Multi-Scale, Multi-Dimensional Modelling of Future Energy Systems

Multi-Scale, Multi-Dimensional Modelling of Future Energy Systems

Catalina Spataru, Andreas Koch, Pierrick Bouffaron
DOI: 10.4018/978-1-4666-8282-5.ch007
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This chapter provides a discussion of current multi-scale energy systems expressed by a multitude of data and simulation models, and how these modelling approaches can be (re)designed or combined to improve the representation of such system. It aims to address the knowledge gap in energy system modelling in order to better understand its existing and future challenges. The frontiers between operational algorithms embedded in hardware and modelling control strategies are becoming fuzzier: therefore the paradigm of modelling intelligent urban energy systems for the future has to be constantly evolving. The chapter concludes on the need to build a holistic, multi-dimensional and multi-scale framework in order to address tomorrow's urban energy challenges. Advances in multi-scale methods applied to material science, chemistry, fluid dynamics, and biology have not been transferred to the full extend to power system engineering. New tools are therefore necessary to describe dynamics of coupled energy systems with optimal control.
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Many countries around the world still rely heavily on conventional fossil and nuclear energy. Targets are now being set around the world to reduce greenhouse gas emissions (European Commission, 2014). Most carbon reduction scenarios rely on a combination of decarbonised supply and demand reduction to achieve the medium to long-term targets (GEA, 2012). In recent years, significant efforts worldwide at multiple layers, from individual energy systems to whole energy systems, and at different levels, from research to policy analysis, have been undertaken to analyse the integration of renewables into the system. Furthermore, inter-governmental and non-governmental institutions have proposed various scenarios to support energy policy makers. Table 1 provides a list with worldwide scenario studies carried out by a number of institutions covering a broad range of stakeholder groups and published recently in 2012-2013. Each scenario has diverse results in terms of energy use, technological efficiency and the energy resources mix, all having as a main goal to succeed global energy access, especially for developing countries, to reduce air pollution and tackle climate change while improving energy security worldwide.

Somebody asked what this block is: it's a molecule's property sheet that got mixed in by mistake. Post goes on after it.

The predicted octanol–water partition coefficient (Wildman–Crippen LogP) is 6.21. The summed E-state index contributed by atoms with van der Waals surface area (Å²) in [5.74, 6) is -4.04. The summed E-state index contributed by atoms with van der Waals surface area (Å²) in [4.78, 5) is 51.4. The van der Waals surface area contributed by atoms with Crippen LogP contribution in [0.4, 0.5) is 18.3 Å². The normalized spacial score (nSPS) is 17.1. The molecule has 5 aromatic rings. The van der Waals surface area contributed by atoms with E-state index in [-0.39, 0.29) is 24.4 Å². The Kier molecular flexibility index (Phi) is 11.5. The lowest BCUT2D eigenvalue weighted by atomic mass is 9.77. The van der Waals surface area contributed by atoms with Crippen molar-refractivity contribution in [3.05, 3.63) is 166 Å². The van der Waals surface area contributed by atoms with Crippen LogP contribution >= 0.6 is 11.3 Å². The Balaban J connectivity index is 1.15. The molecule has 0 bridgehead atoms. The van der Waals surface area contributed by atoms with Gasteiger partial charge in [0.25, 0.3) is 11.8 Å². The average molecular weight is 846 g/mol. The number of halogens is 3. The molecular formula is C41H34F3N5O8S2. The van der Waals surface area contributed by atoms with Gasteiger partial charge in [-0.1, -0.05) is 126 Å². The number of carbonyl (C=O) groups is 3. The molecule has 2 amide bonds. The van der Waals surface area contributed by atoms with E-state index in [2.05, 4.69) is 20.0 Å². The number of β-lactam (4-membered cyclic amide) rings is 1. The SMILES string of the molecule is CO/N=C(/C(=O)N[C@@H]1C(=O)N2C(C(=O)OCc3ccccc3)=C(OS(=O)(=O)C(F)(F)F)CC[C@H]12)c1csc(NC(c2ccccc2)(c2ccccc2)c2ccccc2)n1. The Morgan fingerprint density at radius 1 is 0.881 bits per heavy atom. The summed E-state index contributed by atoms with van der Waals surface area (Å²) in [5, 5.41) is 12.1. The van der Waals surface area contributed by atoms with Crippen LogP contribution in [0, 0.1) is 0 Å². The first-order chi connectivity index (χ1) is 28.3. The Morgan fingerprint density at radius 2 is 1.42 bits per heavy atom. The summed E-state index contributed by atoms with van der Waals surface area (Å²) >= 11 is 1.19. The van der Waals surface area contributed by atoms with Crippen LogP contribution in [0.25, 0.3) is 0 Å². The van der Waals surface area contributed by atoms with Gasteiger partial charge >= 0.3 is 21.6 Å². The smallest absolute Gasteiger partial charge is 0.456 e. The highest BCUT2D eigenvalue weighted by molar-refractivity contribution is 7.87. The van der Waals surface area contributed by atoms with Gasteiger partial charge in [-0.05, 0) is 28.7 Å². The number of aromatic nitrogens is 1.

Table 1.
Selected reports on worldwide energy scenarios by inter-governmental and non-governmental institutions as well as industry
StudyLinkScenariosProjection Time
Inter-Governmental Institutions
Global Energy Assessment, by IIASA 2012, Efficiency, Mix2050
Energy Technology Perspectives, by IEA 2012-6DS, 2DS, 4DS2050
New Lens Scenarios, by Shell 2013, Oceans2060
BP Energy Outlook, by BP 2012
The Outlook For Energy: a view to 2040, by ExxonMobil 2013
Perspectives, by Statoil 2012 Case
(2 alternatives: Globalised expansion, Regionalised stagnation)
Global Renewable Energy Market Outlook, by Bloomberg New Energy Finance 2013 Territory, New Normal, Barrier Bursting2030
Non-Governmental Organisations
[R]evolution by Greenpeace, & EREC 2013, Energy Revolution2050
2050 Global Energy Scenarios, by WEC 2013-Jazz, Symphony2050

Key Terms in this Chapter

System of Systems: A system of systems is an organisational structure in which individual decentral or distributed systems are coupled together and interact across the individual systems’ boundaries.

Complex Systems: A system made up of a number of connected objects, which shows a number of properties which include nonlinearity, emergence and interactions – often these systems are referred to as complex adaptive systems.

Integrated Planning: Integrated planning (as opposed to sectorial planning) is a process involving the drawing together of level and sector specific planning efforts which permits strategic decision-making and provides a synoptic view of resources and commitments. Integrated planning acts as a focal point for institutional initiatives and resource allocation. In the context of integrated (or comprehensive) planning, economic, social, ecological and cultural factors are jointly used ( CEMAT, 2006 ).

Multi-Scale Modelling: Multi-scale modelling describes an approach to representing systems that have relevant features or interactions at different scales. Mostly temporal or spatial scales are considered.

System Dynamics: System Dynamics is a dynamic modelling approach at system level which is primarily used to understand interconnected systems and their evolution over time. Basic elements to represent the systems are internal feedback loops as well as stocks and flows.

System: A system is usually understood as a number of related individual elements, which can be understood as a whole when regarded in the context of a specific purpose.

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